Whoever decided where to put the Tirol Berg Haus knew what they were doing. The giant
hospitality tent erected for hosting Austrian and Italian athletes and supporters sat just behind
the medals stage in a park in the middle of town. The “bouncy house,” as it came to be called,
featured cushy, white-lambskin covered seats and long tables piled with free booze, cured
meats and cheeses under a canopy of tiny white lights. And bounce it did as Austrian women
were toasted throughout the event.
After Austrian Elizabeth Goergl opened the show with her super G gold, she stayed hot on the
Kandahar course with the top time in the downhill portion of the super combined. Giving chase,
just under three-tenths of a second behind, was Swiss Dominique Gisin and Swede Anja Paerson.
For the slalom, competition traveled across town to the Gudiberg slope above the Olympic
Ski Stadium, which was built by Adolf Hitler in 1939 in preparation for the 1940 Games — an
event that had three temporary homes before being canceled at the onset of World War II. The
old stadium’s center now served as fan town, filled with a Milka chocolate trailer, a beer garden
and a double-decker VIP tent. Munich 2018 banners and mini hot air balloons promoting the
candidate city’s bid, along with a shiny new Audi perched atop the new, space-age suspended
ski jump structure, gave the historic stadium a new twist.
The sun that stuck around for the first week of competition was particularly strong at the slalom
venue as the surface quickly turned to slush and ruts gradually formed for the first-run leaders.
Without a World Cup win to her name, Anna Fenninger, 21, charged down the sloppy course
ahead of the top three downhillers to turn a 0.40-second first-run deficit into her first top-level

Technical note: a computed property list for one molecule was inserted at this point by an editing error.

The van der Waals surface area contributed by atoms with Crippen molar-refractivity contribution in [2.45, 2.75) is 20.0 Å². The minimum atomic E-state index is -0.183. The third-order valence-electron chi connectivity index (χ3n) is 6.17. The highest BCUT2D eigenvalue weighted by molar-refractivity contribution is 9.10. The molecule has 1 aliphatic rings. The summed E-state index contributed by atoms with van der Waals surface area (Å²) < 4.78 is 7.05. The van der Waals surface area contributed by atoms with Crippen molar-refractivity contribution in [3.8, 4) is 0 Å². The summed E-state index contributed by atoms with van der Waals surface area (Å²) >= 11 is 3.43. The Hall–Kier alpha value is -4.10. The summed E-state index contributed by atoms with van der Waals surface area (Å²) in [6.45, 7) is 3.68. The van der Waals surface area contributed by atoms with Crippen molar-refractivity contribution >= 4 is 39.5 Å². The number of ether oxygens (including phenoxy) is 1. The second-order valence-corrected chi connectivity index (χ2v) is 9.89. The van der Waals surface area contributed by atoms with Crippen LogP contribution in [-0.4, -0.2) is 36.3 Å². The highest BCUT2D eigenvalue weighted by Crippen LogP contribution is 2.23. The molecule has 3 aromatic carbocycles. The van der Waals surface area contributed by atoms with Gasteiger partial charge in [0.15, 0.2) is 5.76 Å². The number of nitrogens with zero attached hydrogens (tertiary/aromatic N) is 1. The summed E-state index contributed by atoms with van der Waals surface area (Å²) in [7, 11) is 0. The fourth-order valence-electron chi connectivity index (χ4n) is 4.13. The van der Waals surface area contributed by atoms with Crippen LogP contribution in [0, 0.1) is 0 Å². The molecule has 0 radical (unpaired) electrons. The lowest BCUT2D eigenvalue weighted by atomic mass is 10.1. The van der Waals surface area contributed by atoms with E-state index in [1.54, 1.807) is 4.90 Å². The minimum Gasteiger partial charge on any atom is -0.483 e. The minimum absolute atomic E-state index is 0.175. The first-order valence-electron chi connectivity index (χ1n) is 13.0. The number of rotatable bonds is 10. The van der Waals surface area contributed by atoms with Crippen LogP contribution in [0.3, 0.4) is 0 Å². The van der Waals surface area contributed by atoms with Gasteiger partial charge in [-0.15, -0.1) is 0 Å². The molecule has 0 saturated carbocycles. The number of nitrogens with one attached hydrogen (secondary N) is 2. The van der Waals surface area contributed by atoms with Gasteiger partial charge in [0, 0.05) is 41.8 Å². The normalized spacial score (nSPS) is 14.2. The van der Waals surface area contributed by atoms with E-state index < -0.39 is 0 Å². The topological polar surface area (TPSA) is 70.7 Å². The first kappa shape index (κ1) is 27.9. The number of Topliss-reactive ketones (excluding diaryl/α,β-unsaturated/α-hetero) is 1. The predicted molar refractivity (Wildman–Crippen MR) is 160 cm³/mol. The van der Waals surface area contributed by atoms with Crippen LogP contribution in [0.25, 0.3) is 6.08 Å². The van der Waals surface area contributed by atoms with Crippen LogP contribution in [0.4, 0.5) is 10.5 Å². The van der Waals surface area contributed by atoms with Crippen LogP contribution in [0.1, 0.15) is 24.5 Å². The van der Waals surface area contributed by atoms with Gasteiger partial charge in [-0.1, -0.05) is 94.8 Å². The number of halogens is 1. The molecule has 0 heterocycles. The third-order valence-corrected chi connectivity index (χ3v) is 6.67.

win and the second Austrian gold in as many events.
“You can never assign the medals ahead of things — Championships are something special,”
said Fenninger of her surprise win over Vonn (who took a planned rest through the slalom leg)
and Riesch (who slowed to 11th with the flu). “If top people are not in best shape, you realize
they aren’t as strong as they ought to be. We all have our ups and downs, we get sick; we have
crashes. Maybe it’s unlucky circumstance, but maybe it opens chances for others.”
Slovenian Tina Maze also had a superb slalom showing (she was the second-fastest) to keep
her nickname “Silver” Tina intact after standing 10th in the downhill. Maze was only nine hundredths of a second away from her first gold medal but still managed to capture her first top-level super combined podium.
“It is disappointing when you lose by such a small amount,” said Maze, who earned her second worlds silver and took a pair of second-place results at the Vancouver Games (SG and
GS). “It seems I am always losing to a German or Austrian girl by hundredths. Next time I have
to be first and somebody else second.” The statement would prove to be prophetic.
Swede Anja Paerson collected her 18th career medal ( 12 World Champs, six Olympic) in third
place after standing in the same spot in the downhill leg to kick off a very productive streak for
Fans noticed Laurenne
Ross with the sixth
fastest time on the